BEVERLY HILLS, California (CNN) -- Here's what happens when you go to interview Aretha Franklin: Her publicist will e-mail the cell phone number of her security man to your BlackBerry. Once you reach the lobby of the Four Seasons in Beverly Hills, you call the cell phone. Someone will come down to get you and bring you up to her suite, where you'll be greeted by Carlton, her longtime makeup artist.
Aretha Franklin was voted the No. 1 singer of all time in a Rolling Stone survey.
Then you look around, and you notice Aretha -- the Queen of Soul and recipient of 18 Grammys -- is quietly padding around the room in jeans, a turquoise T-shirt and flip-flops. She'll offer you "a seat and Cokes" -- then proceed to shoot the breeze, while you and your camera crew invade her room to set up for the interview.
Then it hits you. You may be an Aretha Franklin groupie, but Aretha is a groupie of CNN.
She loves to talk politics, and she's up-to-the-minute in terms of information. President-elect Barack Obama is her man. After seeing his keynote address at the Democratic National Convention in 2004, she invited him to be her honored guest at an event in her hometown of Detroit, Michigan. He couldn't come, but she's been a loyal supporter since then. She'll sing at his inauguration in January.
In the meantime, Rolling Stone magazine, in a poll of music industry heavyweights, just named her the No. 1 singer of all time. And there's her new holiday album, "This Christmas, Aretha." In a career that's spanned more than 50 years, it's the first seasonal CD she's ever made.
Aretha helps us set the stage for Santa (eggnog optional).
Aretha Franklin: The snow is lightly falling -- you get the picture -- you're by the fireside with your sweetie, and no Aretha! There's no Aretha in the music! What's going on?! So I had to do an album.
CNN: You've been wanting to do a holiday album for a long time.
Franklin: For many years, I've wanted to do one, and I've always mentioned it to the chieftains, and they would say things like, "Oh well. Christmas albums don't sell," and things like that. But that's not the point. Christmas albums are important. The music is important. The season is important.
CNN: On "This Christmas, Aretha," there are some traditional songs and some more contemporary tunes.
Franklin: We did "Silent Night," "Angels We Have Heard on High," "14 Angels" -- which comes from the classic "Hansel and Gretel," the opera. What else did we do? "This Christmas" by Donny Hathaway and "Christmas Ain't Christmas (Without The One You Love)" by the O'Jays. Those two are my favorites. They're the first two records that are going to play in the Franklin household every Christmas.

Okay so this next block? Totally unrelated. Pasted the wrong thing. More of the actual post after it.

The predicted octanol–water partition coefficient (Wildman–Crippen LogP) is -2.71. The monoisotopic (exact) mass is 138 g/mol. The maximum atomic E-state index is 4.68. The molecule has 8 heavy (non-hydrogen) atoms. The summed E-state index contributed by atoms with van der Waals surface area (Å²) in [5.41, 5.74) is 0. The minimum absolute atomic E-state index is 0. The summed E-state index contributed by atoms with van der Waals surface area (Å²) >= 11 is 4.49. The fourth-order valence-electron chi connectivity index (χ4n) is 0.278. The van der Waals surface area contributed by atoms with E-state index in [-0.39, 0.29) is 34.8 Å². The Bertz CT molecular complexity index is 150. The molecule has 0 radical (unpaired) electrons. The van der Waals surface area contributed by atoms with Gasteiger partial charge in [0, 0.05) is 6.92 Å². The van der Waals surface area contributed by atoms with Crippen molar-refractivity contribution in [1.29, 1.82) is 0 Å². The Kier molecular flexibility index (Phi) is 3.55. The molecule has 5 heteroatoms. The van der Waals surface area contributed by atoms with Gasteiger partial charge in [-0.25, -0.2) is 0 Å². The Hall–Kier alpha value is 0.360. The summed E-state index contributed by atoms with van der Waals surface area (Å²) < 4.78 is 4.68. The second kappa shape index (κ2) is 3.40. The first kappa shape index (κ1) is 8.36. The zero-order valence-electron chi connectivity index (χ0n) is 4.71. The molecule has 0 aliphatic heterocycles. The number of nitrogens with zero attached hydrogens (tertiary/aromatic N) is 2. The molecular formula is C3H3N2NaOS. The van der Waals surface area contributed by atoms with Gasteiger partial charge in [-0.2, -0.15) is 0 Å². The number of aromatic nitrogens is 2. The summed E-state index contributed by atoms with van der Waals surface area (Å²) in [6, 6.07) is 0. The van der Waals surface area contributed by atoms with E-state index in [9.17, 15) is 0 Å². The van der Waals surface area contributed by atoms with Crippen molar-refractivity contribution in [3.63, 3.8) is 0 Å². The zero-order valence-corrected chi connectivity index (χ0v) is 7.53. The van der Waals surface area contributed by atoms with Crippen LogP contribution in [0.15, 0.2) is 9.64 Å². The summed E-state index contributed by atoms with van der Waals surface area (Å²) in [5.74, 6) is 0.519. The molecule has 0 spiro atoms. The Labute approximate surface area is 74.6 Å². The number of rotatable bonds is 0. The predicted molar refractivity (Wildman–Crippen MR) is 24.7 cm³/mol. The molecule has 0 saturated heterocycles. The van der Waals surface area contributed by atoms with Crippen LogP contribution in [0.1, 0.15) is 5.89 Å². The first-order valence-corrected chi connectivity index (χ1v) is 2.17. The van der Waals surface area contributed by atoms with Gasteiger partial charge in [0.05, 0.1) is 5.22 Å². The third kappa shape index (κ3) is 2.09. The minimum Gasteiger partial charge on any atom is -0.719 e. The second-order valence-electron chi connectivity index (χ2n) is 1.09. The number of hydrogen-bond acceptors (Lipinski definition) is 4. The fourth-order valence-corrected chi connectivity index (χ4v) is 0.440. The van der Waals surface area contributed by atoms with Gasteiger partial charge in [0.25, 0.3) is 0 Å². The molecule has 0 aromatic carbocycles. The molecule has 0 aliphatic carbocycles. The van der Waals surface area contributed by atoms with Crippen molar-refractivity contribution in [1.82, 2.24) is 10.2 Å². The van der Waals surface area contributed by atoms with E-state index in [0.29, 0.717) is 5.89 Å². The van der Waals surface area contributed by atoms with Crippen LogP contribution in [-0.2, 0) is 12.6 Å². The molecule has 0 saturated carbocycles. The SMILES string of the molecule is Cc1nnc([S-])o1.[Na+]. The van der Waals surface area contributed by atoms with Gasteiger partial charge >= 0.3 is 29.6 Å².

CNN: What was Christmas like for you growing up?
Franklin: Christmases past, my sister, Carolyn, and I -- we'd been waiting for Santa all night. Nothing! Where is this man? And we're looking all up in the sky all night long, until I guess about 1 or 2 o'clock in the morning. Finally, we just fell out. We couldn't take it anymore. [We'd wake up in the morning and] come downstairs, and everything was under the tree! We couldn't believe it! Where did these things come from? You know, we just couldn't believe it.
CNN: Did you believe in Santa Claus for a long time?
Franklin: For a while, I did. And then I started getting the idea that it wasn't Santa -- it was Dad.
CNN: What's Christmas like now? Do you cook, or do you have someone help you cook?
Franklin: Oh absolutely, puh-leeze! Nobody else better cook on the holidays except me! I do everything -- the traditional fare. You have the turkey, the baked ham with the brown sugar glaze. We have the mixed greens, we have fried corn, we have the sweet potato pies, you have the potato salad -- the whole nine yards is on the table. Everything is from scratch. Men don't like eating out of cans. And I don't like eating out of cans too much, either.
CNN: Have you ever done a cookbook?
Franklin: No, I haven't, but I plan to.
CNN: Do you gather 'round the piano and sing Christmas carols?
Franklin: After dinner, we do. We sing a little bit. We might be playing cards, we might be playing Monopoly. The children are just running in and out of the rooms, and up and down the steps. They love the workout room.
CNN: How many people do you generally have over?
Franklin: Usually, about 15 or so. My neighbors, my friends and family. My nieces, my grandchildren.
CNN: On election night, I hear you all got together to watch the presidential returns.
Franklin: We had an Obama pajama party -- and it was really cool -- at one of the casinos in Detroit. We sat there and watched the returns. Started at 6 o'clock, and we had like three or four screens going -- and, of course, we had CNN going, and I'm not just sayin' that because I'm sitting here. At that magic moment, the room just erupted. It was like, "Whoa!" All of the screaming and just -- I can imagine what people thought outside in the hallways!
CNN: Did you ever think you'd see a black man elected president in your lifetime?
Franklin: Absolutely. Absolutely, I did, yes -- after Reverend [Jesse] Jackson made his run, and Shirley Chisholm, so long before. I thought maybe even Colin Powell might run after Reverend Jackson. I did.
CNN: Do you already have your dress for the inauguration?
Franklin: Honey, I've had my dress for months!
CNN: I hope you have a hotel reservation -- otherwise, you'll be begging for a bed at a youth hostel.
Franklin: Oh, no. I don't stay at those places.
CNN: You want a job in Barack's Cabinet?
Franklin: Yeah, I want a job in Barack's Cabinet. How about a job, Mr. Obama? Please?! PLEASE?!! (She cracks up.)
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